What is the course about?
Although his reign was one of the shortest in Britain James had a distinguished career before becoming king and an
intriguing one in exile. A Catholic convert he was doomed to fail in Protestant Britain.
Tutor Bio: William’s first degree at Keele was in History and Geography with subsidiary Greek Studies and Music.
His MA was in Historical Geography at Birkbeck and PhD in Anglo-Saxon History at King’s College, London. After
teaching History he was a Civil Servant in the Departments of Transport and Education but continued teaching part-
time at Greenwich College, Bexley AEC, Morley and the City Lit, both History and the History of Music. He has
been an official eyeOpener guide at the British Museum since the programme’s inception in 1994, giving over 700
talks throughout the museum. He also lectures on Cruise Ships, conducts tours for various charities and maintains
his own website www.williamsterling.co.uk.
What will we cover?
James was the second son of Charles I so not expected to be king until later in life when it became clear his brother
Charles II would die without a legitimate child. James was brought up at his parents’ court in an atmosphere that
led to civil war and was captured when Oxford fell in 1646. He made a daring escape to Holland aged 15. In France
he served in the army under Turenne and later fought against the French for the Spanish. After the restoration James
was given several important roles by his brother including Lord High Admiral. Controversially he married his
mistress, the commoner, Anne Hyde and they secretly converted to Catholicism. Their daughters were brought up
as Protestants but after Anne’s death James’s conversion became known and he married another Catholic, the
Italian Mary of Modena. On Charles’s death James succeeded. The music for his coronation including works by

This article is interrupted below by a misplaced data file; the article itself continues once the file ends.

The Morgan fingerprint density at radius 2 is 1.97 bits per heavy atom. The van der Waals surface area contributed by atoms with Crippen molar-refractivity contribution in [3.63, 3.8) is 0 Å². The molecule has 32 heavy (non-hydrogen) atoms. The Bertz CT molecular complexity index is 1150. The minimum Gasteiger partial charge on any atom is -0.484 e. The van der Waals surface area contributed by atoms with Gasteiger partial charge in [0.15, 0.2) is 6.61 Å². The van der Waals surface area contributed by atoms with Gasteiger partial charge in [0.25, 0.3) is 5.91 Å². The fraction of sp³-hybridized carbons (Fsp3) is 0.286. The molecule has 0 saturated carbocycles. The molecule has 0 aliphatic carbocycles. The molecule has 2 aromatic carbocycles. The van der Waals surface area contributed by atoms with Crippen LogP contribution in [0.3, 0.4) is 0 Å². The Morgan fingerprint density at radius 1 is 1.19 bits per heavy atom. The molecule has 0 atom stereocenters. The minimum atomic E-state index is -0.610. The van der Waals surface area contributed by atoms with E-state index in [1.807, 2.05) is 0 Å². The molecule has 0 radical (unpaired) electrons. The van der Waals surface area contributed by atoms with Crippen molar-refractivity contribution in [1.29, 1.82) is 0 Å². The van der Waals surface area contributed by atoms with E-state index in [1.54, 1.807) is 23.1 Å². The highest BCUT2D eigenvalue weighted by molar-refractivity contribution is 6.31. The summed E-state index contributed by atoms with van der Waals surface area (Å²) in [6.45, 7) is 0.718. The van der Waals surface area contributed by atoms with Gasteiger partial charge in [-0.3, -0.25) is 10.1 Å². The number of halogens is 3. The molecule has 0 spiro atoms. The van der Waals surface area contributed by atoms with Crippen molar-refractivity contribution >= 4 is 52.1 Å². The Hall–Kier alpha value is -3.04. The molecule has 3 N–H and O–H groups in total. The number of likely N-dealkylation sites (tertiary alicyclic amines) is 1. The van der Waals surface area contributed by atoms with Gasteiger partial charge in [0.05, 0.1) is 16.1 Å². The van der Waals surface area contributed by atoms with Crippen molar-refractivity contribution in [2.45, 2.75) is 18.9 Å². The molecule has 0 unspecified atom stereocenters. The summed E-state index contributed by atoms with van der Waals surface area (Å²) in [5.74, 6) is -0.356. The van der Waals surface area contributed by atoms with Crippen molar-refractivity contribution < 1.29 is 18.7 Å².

Purcell is the first to be fully documented. James tried to bring in religious toleration against the wishes of his
ministers. When the queen had a son who would be brought up as a Catholic many people decided to invite
James’s son-in-law the Protestant William of Orange to oust him. In exile again he encouraged his supporters to try
and restore him and led an army in Ireland personally. Although he failed he had an influential court in France where
he was supported by Louis XIV who recognised his son as the rightful King when James died in 1701 at the age of
What will I achieve?
By the end of this course you should be able to...
- Identify Key Stages in the history of later Stuart England
- Demonstrate understanding of the roles of the monarch and parliament in the C17th
- Demonstrate understanding of the difficulties of a monarch whose conscience went against the religion of his
- Contribute to discussions on the role of James and his government in the development religious tolerance in Great
What level is the course and do I need any particular skills?
This is an `introductory` course and does not assume any previous study or reading although you will need a good
grasp of English to keep up with the course. You will gain more from the course, in terms of enjoyment and
learning, if you are able and willing to do some supplementary reading. As with most of our history and current
affairs courses, intellectual curiosity and an open mind are more important than specific levels of skills.
How will I be taught, and will there be any work outside the class?
A mixture of lecture and discussion.
Are there any other costs? Is there anything I need to bring?
There are no necessary costs although further reading will be suggested. Paper and pen to make notes.
When I've finished, what course can I do next?
HH114 Life and times of William and Mary.